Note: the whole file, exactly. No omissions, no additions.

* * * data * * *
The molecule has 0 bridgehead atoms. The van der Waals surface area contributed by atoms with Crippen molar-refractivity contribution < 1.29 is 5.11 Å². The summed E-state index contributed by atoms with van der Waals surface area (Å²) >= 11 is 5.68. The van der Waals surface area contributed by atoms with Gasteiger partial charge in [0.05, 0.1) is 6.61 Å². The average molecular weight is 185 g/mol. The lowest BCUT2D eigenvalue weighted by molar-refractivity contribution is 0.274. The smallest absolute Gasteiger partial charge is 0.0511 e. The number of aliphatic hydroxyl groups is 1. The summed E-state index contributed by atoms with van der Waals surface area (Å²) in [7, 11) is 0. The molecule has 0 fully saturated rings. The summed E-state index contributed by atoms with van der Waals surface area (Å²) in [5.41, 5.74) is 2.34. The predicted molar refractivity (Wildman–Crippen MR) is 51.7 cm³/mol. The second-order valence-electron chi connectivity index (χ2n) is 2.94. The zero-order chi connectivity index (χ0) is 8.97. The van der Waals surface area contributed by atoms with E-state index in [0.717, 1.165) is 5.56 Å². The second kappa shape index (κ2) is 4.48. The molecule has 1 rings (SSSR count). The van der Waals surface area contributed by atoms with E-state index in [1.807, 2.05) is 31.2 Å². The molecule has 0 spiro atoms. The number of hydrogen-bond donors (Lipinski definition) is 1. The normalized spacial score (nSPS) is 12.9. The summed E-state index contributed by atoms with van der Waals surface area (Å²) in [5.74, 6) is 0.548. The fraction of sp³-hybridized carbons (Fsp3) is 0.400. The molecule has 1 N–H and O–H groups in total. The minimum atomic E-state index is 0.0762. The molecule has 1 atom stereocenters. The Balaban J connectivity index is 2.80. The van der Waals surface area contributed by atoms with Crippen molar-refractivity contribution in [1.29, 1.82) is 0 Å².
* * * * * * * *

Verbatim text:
The molecule has 0 bridgehead atoms. The van der Waals surface area contributed by atoms with Crippen molar-refractivity contribution < 1.29 is 5.11 Å². The summed E-state index contributed by atoms with van der Waals surface area (Å²) >= 11 is 5.68. The van der Waals surface area contributed by atoms with Gasteiger partial charge in [0.05, 0.1) is 6.61 Å². The average molecular weight is 185 g/mol. The lowest BCUT2D eigenvalue weighted by molar-refractivity contribution is 0.274. The smallest absolute Gasteiger partial charge is 0.0511 e. The number of aliphatic hydroxyl groups is 1. The summed E-state index contributed by atoms with van der Waals surface area (Å²) in [7, 11) is 0. The molecule has 0 fully saturated rings. The summed E-state index contributed by atoms with van der Waals surface area (Å²) in [5.41, 5.74) is 2.34. The predicted molar refractivity (Wildman–Crippen MR) is 51.7 cm³/mol. The second-order valence-electron chi connectivity index (χ2n) is 2.94. The zero-order chi connectivity index (χ0) is 8.97. The van der Waals surface area contributed by atoms with E-state index in [0.717, 1.165) is 5.56 Å². The second kappa shape index (κ2) is 4.48. The molecule has 1 rings (SSSR count). The van der Waals surface area contributed by atoms with E-state index in [1.807, 2.05) is 31.2 Å². The molecule has 0 spiro atoms. The number of hydrogen-bond donors (Lipinski definition) is 1. The normalized spacial score (nSPS) is 12.9. The summed E-state index contributed by atoms with van der Waals surface area (Å²) in [5.74, 6) is 0.548. The fraction of sp³-hybridized carbons (Fsp3) is 0.400. The molecule has 1 N–H and O–H groups in total. The minimum atomic E-state index is 0.0762. The molecule has 1 atom stereocenters. The Balaban J connectivity index is 2.80. The van der Waals surface area contributed by atoms with Crippen molar-refractivity contribution in [1.29, 1.82) is 0 Å².